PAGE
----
Gold filigree ribbon

1. Rinse pinecones with water. Lay cones on an old cookie sheet and place in 300 degree F oven for one hour. Spread cones out on layers of newspaper and set aside to complete drying. (They'll close tightly when wet and fully open when dry.)2. Blend frankincense, myrrh, and glitter in a shallow container. Dab glue on tips of pinecone petals and on bottom of cone. Roll cone in mixture of powder and glitter. Set cones aside to dry.3. Package a handful of dried cones in cellophane to give as gifts. Tie bag shut with gold filigree ribbon. Attach a label with a holiday greeting and instructions for using the pinecones.

Dried Herb Bundle
For a burst of delicate fragrance, add an herbal bundle when starting a fire in the fireplace. The lovely bundles also make a fragrant decoration for the hearth, or put them in a basket beside an entryway.

Cost: $15
Time: Under an hour
Skill Level: Beginner

What You Need:

Dried stems of aromatic herbs (available at crafts or herb stores)
6-inch cinnamon sticks (available at crafts or herb stores)
Cone-shaped holder (available at a crafts store)

1. Strip dry leaves off dried bunches of herbs by sliding your hand down stem. Gather a small bunch of stems and tie the bottom with a strand of raffia.

2. Tuck a cinnamon stick into the bunch.

3. Stuff two or three bunches into a decorative cone-shaped holder fashioned from stiff paper or a holder bought at a crafts store.

Simmering Potpourri
A ribboned tin or cellophane bag is a festive way to present potpourri. The scented mix can be used in a potpourri burner (use 1 tablespoon) or simmered in a pan on the stove (1/4 cup potpourri in 2 cups water, set on lowest heat. Don't boil the pan dry)

Cost: $30
Time: Under an hour
Skill Level: Beginner

What You Need:

Orange peel (cut into 1/4-x-2-inch strips and air-dry until crisp)
Cellophane wrap or bags or airtight tins (available at crafts stores)
1/4 cup each of dried bay leaves, cedar tips, sage leaves, rosemary leaves, lavender leaves, marjoram blossoms, juniper berries, cinnamon sticks (broken into pieces), and dried orange peel. Many of these ingredients can be found at a florist or at a crafts or herb store.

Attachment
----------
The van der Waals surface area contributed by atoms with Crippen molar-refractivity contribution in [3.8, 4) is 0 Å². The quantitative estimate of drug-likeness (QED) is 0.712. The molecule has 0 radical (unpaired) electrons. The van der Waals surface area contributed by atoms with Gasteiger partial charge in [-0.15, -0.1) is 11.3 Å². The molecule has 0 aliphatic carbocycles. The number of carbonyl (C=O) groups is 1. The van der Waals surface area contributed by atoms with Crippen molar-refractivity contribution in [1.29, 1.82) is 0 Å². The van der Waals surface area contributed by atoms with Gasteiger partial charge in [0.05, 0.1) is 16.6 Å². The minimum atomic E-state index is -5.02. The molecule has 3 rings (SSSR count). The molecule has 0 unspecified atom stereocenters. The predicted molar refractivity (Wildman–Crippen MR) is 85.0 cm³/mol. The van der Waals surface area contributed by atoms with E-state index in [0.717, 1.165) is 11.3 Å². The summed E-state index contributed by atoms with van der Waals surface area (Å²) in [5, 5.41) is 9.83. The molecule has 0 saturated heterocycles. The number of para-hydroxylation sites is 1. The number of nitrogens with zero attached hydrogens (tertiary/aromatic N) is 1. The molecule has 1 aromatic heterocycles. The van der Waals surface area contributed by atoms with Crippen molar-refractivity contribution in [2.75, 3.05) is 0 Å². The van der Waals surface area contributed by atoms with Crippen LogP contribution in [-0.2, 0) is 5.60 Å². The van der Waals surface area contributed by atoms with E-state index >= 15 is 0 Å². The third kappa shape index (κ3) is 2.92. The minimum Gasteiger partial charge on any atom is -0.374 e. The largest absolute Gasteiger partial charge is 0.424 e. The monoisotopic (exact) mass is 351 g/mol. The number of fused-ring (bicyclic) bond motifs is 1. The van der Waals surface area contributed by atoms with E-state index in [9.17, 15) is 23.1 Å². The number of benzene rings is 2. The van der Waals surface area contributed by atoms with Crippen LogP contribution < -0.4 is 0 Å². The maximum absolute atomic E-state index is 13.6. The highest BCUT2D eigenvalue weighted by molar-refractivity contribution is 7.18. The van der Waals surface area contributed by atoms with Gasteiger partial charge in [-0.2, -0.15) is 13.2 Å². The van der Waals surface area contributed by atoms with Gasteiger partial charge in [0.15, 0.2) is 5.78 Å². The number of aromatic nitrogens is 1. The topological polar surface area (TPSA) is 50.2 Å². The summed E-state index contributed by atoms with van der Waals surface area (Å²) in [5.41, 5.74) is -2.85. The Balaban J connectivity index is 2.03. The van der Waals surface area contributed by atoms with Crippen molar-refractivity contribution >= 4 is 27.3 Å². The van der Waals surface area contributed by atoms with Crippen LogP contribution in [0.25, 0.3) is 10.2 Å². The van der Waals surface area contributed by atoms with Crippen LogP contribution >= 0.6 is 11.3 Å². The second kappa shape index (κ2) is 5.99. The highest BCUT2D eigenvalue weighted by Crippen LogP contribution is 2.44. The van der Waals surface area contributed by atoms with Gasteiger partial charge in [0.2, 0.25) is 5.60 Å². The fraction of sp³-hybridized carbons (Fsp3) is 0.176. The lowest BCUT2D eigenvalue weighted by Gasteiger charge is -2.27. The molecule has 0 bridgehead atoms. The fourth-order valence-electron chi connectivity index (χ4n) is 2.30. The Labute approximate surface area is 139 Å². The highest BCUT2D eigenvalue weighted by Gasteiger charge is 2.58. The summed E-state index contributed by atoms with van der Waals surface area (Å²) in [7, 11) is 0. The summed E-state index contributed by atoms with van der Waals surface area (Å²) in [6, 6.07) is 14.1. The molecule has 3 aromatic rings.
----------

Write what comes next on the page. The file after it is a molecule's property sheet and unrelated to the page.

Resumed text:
1. Blend ingredients (makes about 2 cups).

2. Package in plastic or cellophane bags, or store in an airtight tin and decorate with ribbon or string.

    Bookmark   November 28, 2003 at 6:18AM
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hello sir!

We are specialized in hand-carved stone products, such as stone fireplace mantel, garden statue, bust, water fountain, gazebo, table & bench, animal statue, decorative ball and flower pot & vase stone tile , kitchen & bathroom stone products , construction stuff , natural slate , cobble stone, paving stone gravestone and monument urns pet memorials

welcome order !

Here is a link that might be useful: fireplace mantel

    Bookmark   December 5, 2007 at 9:39PM
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:) as kids, we learned to mix borax and sawdust, pour wax from melted candle stubs over it, and pack it loosely into muffin pans to cool - then you just popped them out, and lit one corner of the sawdust cake.

I've seen similar thing done with bundles of dried herbs, cattails, twigs, birch or Blue Gum bark, or paper rolled up and twisted...the variation's really only limited by your materials, and how fancy you want to make them.

I think the trick to making ones that work is to allow for good airflow - a solid cake of waxy sawdust burns about as well as a pencil, once the paint burns off...but give it some 'fluff' and it works great.

    Bookmark   December 6, 2007 at 2:53PM